MOSCOW (Reuters) - A prominent economist and government adviser has fled Russia after being questioned by state investigators, amid a growing clamp-down on groups and individuals critical or independent of President Vladimir Putin.
Sergei Guriev, an English-speaking economist well known to Western investors, had been questioned as a witness in an investigation into the defunct Yukos oil company, whose founder Mikhail Khodorkovsky was jailed in 2005 for fraud.
His real transgression, supporters and commentators say, was to support Alexei Navalny, an anti-corruption campaigner who led protests against Putin’s return to the presidency which the Kremlin has been trying gradually to snuff out.
“He (Guriev) defended Khodorkovsky and said that the case was fabricated. An enemy? Of course,” Boris Nemtsov, a protest and opposition leader, said ironically. “He fights corruption? That betrays our fundamental ideals!”
Since Putin’s return to the Kremlin after four years as prime minister, the authorities have moved across a broad front to silence critics, with Navalny now on trial on fraud charges which he says are trumped up and politically motivated.
Non-governmental organizations such as rights groups, independent vote monitors and opinion pollsters that receive foreign funding have been told to register as “foreign agents”, a term with overtones of the Cold War and treason.
Guriev, the 41-year-old rector of Moscow’s New Economic School, has advised Prime Minister Dmitry Medvedev, served on the board of state bank Sberbank and is a leading commentator in the local and international press.
The flight of the liberal economist, a former visiting professor at the U.S. university of Princeton, was confirmed when Sberbank issued a statement saying he had declined to seek re-election to its board.
Sources familiar with the situation said he left Moscow in early May to join his family and was now in France. He had tendered his resignation as head of the NES, a post he has held since 2004, but his resignation has not yet been accepted.
Guriev, reached by Reuters, said his decision was personal, that he was “on vacation” and that he would not comment further.
“This is a very bad signal, definitely,” said Sergei Aleksashenko, another leading Moscow economist.
“He was the economist who was most affiliated to the government. The signal I read is that Medvedev is not willing, or able, to defend his supporters.”
Erik Berglof, chief economist at the European Bank for Reconstruction and Development, said Guriev - a personal friend - had made a huge contribution to the policy debate in Russia as a speechwriter for Medvedev and an advocate of economic reform.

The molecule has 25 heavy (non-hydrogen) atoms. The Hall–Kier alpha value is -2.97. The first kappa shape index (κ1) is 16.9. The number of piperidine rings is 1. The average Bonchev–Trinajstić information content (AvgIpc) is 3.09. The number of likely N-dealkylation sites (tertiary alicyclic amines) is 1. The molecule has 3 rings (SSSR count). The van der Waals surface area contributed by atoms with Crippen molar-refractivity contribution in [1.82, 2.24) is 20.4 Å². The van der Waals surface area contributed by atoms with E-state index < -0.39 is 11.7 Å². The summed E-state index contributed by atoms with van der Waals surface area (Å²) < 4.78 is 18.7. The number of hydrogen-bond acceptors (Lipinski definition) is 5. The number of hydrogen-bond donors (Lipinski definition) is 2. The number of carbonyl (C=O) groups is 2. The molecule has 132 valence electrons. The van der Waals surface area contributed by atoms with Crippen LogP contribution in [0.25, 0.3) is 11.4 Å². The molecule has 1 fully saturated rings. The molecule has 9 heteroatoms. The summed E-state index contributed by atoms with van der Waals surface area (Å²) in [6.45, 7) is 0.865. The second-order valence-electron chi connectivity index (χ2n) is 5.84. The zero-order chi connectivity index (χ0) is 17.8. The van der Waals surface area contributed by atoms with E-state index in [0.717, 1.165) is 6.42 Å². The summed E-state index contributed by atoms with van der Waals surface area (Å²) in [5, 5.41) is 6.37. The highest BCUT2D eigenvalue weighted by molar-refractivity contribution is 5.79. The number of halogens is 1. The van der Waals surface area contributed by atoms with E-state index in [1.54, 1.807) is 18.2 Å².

The Kremlin denies cracking down on opponents or using the judiciary for political ends. Putin has laughed off accusations that he is tightening the screws on opponents.
“If he wants to leave, let him leave. If he wants to return, let him return. It’s his personal affair,” Putin’s spokesman, Dmitry Peskov, said.
Another official who declined to be named said there would be no impact on the investment climate - growth in investment has halted amid high capital outflows - but “another small log will be thrown on the furnace of anti-Russian hysteria”.
Putin critics saw Guriev’s flight as another sign of pressure on economic reformers, who are being marginalized.
The Investigative Committee, Russia’s most powerful law enforcement agency, said it had questioned Guriev in an unspecified investigation into Yukos, the oil firm that was bankrupted, broken up and sold off, mainly into state hands.
Guriev had previously given a critical expert opinion, said a source familiar with the matter, adding that he believed a new case was being prepared against Khodorkovsky.
Critics say the Investigative Committee is being used by a powerful faction of ‘siloviki’, or men of power who share Putin’s background in the security services, to remove liberals from positions of power or influence.
It was Guriev’s institute that provided a stage for Barack Obama to deliver a keynote address during the U.S. president’s visit to Moscow in 2009 at the height of a ‘reset’ in relations.
Ties have since been blighted by rows over issues including Syria, human rights and a ban on the adoption of orphaned Russian children by American families.
Guriev had announced in a blog post last May - a week after Putin was sworn in - that he had donated 10,000 roubles ($320) to an anti-corruption project set up by Navalny. Navalny fears he will be jailed for 10 years but says protests, although they have now dwindled, will continue against Putin.
Guriev told Reuters last September that Putin could fall “overnight” if he fails to stamp out corruption and wean Russia off its economic dependency on oil and had questioned the fairness of recent elections.
“We all lived through the Soviet Union, which was forever until it was no more,” he said.
Guriev joins other independently minded public figures, including the founder of Russia’s largest online social network VKontakte, Pavel Durov, in leaving Russia under duress.
Some commentators said the departures could mark the start of a wave of emigration by Russia’s best and brightest, like those in the 1970s and after the 1917 Bolshevik revolution.
“They have gone pretty far, shifting from manipulative means to repressive ones,” said Maria Lipman, an analyst at the Carnegie Moscow Center. “It used to be that politics was banned. Now we are experiencing a ban on autonomy in the public space. To use Putin’s metaphor - we will call the tune.”
($1 = 31.4850 Russian roubles)
Additional reporting by Alexei Anishchuk, Editing by Timothy Heritage and Giles Elgood